Back Pain Surgery
Operative treatments continued...
Regardless of how spinal fusion is performed, the fused area of the spine becomes immobilized.
For vertebral osteoporotic fractures (used only if standard care, rest, corsets/braces, analgesics fail):
Vertebroplasty: When back pain is caused by a compression fracture of a vertebra due to osteoporosis or trauma, doctors may make a small incision in the skin over the affected area and inject a cement-like mixture called polymethyacrylate into the fractured vertebra to relieve pain and stabilize the spine. The procedure is generally performed on an outpatient basis under a mild anesthetic.
Kyphoplasty: Much like vertebroplasty, kyphoplasty is used to relieve pain and stabilize the spine following fractures due to osteoporosis. Kyphoplasty is a two-step process. In the first step, the doctor inserts a balloon device to help restore the height and shape of the spine. In the second step, he or she injects polymethyacrylate to repair the fractured vertebra. The procedure is done under anesthesia, and in some cases it is performed on an outpatient basis.
For Discogenic Low Back Pain (Degenerative Disc Disease)
Intradiscal electrothermal therapy (IDT): One of the newest and least invasive therapies for low back pain involves inserting a heating wire through a small incision in the back and into a disc. An electrical current is then passed through the wire to strengthen the collagen fibers that hold the disc together. The procedure is done on an outpatient basis, often under local anesthesia. The usefulness of IDT is debatable.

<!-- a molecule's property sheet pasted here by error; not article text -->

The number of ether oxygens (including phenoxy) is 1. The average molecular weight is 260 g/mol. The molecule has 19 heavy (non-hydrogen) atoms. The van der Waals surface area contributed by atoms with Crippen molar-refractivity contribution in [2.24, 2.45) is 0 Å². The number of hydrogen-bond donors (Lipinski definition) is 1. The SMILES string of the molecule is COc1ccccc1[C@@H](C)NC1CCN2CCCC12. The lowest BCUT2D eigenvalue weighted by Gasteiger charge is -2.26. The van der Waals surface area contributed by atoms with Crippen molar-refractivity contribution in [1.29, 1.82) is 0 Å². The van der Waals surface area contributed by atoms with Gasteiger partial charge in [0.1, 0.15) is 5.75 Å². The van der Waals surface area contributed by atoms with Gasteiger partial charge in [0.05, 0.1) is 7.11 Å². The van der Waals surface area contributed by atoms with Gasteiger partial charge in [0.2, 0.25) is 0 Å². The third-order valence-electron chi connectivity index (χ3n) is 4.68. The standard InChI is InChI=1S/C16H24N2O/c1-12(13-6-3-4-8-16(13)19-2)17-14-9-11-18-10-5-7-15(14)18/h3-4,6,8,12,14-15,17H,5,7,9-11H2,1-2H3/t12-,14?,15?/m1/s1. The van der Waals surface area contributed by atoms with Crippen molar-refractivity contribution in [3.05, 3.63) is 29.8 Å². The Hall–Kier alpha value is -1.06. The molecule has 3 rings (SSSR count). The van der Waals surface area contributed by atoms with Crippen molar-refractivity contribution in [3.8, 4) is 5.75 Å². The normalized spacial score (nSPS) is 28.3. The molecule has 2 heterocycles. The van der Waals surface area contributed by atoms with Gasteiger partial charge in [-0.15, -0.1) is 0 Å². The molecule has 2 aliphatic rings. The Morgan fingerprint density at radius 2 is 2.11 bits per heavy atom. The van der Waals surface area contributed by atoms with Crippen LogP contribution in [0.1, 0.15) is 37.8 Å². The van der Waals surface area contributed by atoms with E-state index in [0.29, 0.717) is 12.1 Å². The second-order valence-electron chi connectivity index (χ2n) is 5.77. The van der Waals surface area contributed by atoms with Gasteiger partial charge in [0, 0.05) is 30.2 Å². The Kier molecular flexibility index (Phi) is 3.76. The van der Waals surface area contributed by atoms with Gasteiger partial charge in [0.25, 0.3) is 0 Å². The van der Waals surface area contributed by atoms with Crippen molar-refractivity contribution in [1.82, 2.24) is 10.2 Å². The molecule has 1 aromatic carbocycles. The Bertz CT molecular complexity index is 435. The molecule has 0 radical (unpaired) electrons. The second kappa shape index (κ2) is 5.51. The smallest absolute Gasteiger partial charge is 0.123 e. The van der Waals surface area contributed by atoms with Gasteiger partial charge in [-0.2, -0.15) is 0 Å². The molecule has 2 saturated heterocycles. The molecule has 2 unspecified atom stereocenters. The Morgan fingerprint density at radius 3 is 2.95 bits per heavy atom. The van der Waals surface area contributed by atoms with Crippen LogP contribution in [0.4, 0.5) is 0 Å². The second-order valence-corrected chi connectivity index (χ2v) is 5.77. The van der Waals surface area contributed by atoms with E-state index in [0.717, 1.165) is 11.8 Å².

Spinal fusion: When the degenerated disc is painful, the surgeon may recommend removing it and fusing the disc to help with the pain. This fusion can be done through the abdomen, a procedure known as anterior lumbar interbody fusion, or through the back, called posterior fusion. Theoretically, fusion surgery should eliminate the source of pain; the procedure is successful in about 60 to 70 percent of cases. Fusion for low back pain or any spinal surgeries should only be done as a last resort, and the patient should be fully informed of risks.
Disc replacement: When a disc is herniated, one alternative to a discectomy - in which the disc is simply removed - is removing it and replacing it with a synthetic disc. Replacing the damaged one with an artificial one restores disc height and movement between the vertebrae. Artificial discs come in several designs.
Although doctors in Europe had performed disc replacement for more than a decade, the procedure had been experimental in the United States until the Food and Drug Administration approved the Charite artificial disc for use.